Table 2. Unadjusted and adjusted odds ratios of the association of near-poverty status with householder smoking.
Table 3 presents the average treatment effect (ATE) of householder smoking on near-poverty status and the average potential-outcome means (PO means) of the two smoking status based on Model 3. When all householders were never-smokers, we estimated that the average probability of households being near poverty was 12.14% (95% CI: 0.10–0.14), which would rise to 25.23% (95% CI: 0.22–0.28) when all householders were smokers. The average probability of households being near poverty increased by 12.99% (95% CI: 0.09–0.17) when all householders were smokers vs. when all householders were never-smokers.
Table 3. Estimates of ATE of householder smoking on being near poverty and PO means of the two smoking status.
Moreover, households in rural areas had higher odds of being near poverty than households in urban areas (OR = 0.70, 95% CI: −0.56 to −0.15). Additionally, we also found that the higher the education level of the householder was, the lower the predictive probability of the household being near poverty in both rural and urban areas. However, regarding different education levels, households headed by smokers all had higher probabilities of being near poverty than households headed by never-smokers (Figure 1).
Figure 1. Predictive probabilities of being near poverty across different education levels and smoking status.
Mediating Effect of NCDs Between Householder Smoking and Near-Poverty Status
Figure 2 presents the path diagram of the generalized structural equation model estimation used to evaluate the mediating effect of NCDs between householder smoking and near-poverty status. As shown in Table 4, smokers had an increased risk of suffered from NCDs compared with never-smokers, and the direct effect of smoking on NCDs was estimated to be 0.33 (95% CI: 0.13–0.53). Householders who had NCDs had an increased probability of being near poverty, and the direct effect was estimated to be 0.53 (95% CI: 0.28–0.77). There was a significant positive indirect effect of householder smoking on households being near-poverty status (coefficient: 0.17; 95% CI: 0.04–0.31). In addition, we also observed that the direct and total effects of householder smoking on near-poverty status were estimated to be 0.38 (95% CI: 0.14–0.62) and 0.55 (95% CI: 0.28–0.82), respectively, which were both significant. Overall, we estimated that 31.57% of the total effect was mediated by NCDs.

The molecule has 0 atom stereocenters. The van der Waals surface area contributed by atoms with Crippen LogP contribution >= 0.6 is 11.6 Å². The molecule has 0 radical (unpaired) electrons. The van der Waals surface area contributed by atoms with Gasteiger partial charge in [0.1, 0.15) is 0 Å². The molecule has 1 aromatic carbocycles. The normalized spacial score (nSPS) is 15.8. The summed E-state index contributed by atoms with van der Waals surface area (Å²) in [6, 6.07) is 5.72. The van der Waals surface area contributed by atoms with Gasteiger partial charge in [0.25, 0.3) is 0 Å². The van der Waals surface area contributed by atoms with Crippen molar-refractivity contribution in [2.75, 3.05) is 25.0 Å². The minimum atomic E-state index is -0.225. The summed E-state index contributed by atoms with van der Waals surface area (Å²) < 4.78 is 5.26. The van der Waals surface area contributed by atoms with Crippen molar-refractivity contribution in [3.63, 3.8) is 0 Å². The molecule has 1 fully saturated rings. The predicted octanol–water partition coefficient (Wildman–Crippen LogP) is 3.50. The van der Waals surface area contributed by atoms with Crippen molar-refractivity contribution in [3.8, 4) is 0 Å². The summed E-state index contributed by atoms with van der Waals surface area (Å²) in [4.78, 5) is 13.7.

Figure 2. Path diagram of generalized structural equation model estimation of the mediating effect of NCD's between householder smoking and near-poverty status. Path c is the direct effect before taking into account the effect of NCDs. Path a and b make up the mediating pathway, with the mediating effect usually being described in the literature as the product of co-efficient (ab). Age group, sex, and alcohol use were adjusted as confounding variables of NCDs. Residence location, education level, career, and marital status were adjusted as the confounding variables of being near poverty.
Table 4. Generalized structural equation model estimation results of the mediating effect of NCDs between householder smoking and near-poverty status.
In this study, we observed a strong association between householder smoking and household being near-poverty status that persisted after adjusting for basic household situation and sociodemographic factors. In line with previous studies (19, 21), our results indicated that householder smoking elevated the probability of households being near poverty after adjustment for relevant covariates and potential confounds, which contributed evidence on the direct association between householder smoking and near-poverty status at the micro level.
Moreover, our study revealed a higher impact of smoking on poverty than in a previous study (19). Possible reasons are as follows. First, near-poverty status was used as the income criterion in this study, which was defined as 200% of the poverty level definition. Second, the study was conducted in relatively underdeveloped regions in China, particularly rural regions where residents have higher rates of smoking and poverty than residents of urban areas (22). Third, participants interviewed in this study were aged over 40, and studies have shown that adverse effects of smoking are cumulative and delayed, which would be gradually shown after smokers become middle-aged (14, 18). Meanwhile, we also found that the effect of householder smoking on household near-poverty status was more significant in households with householders aged over 50 than in households with householders under 50 years old.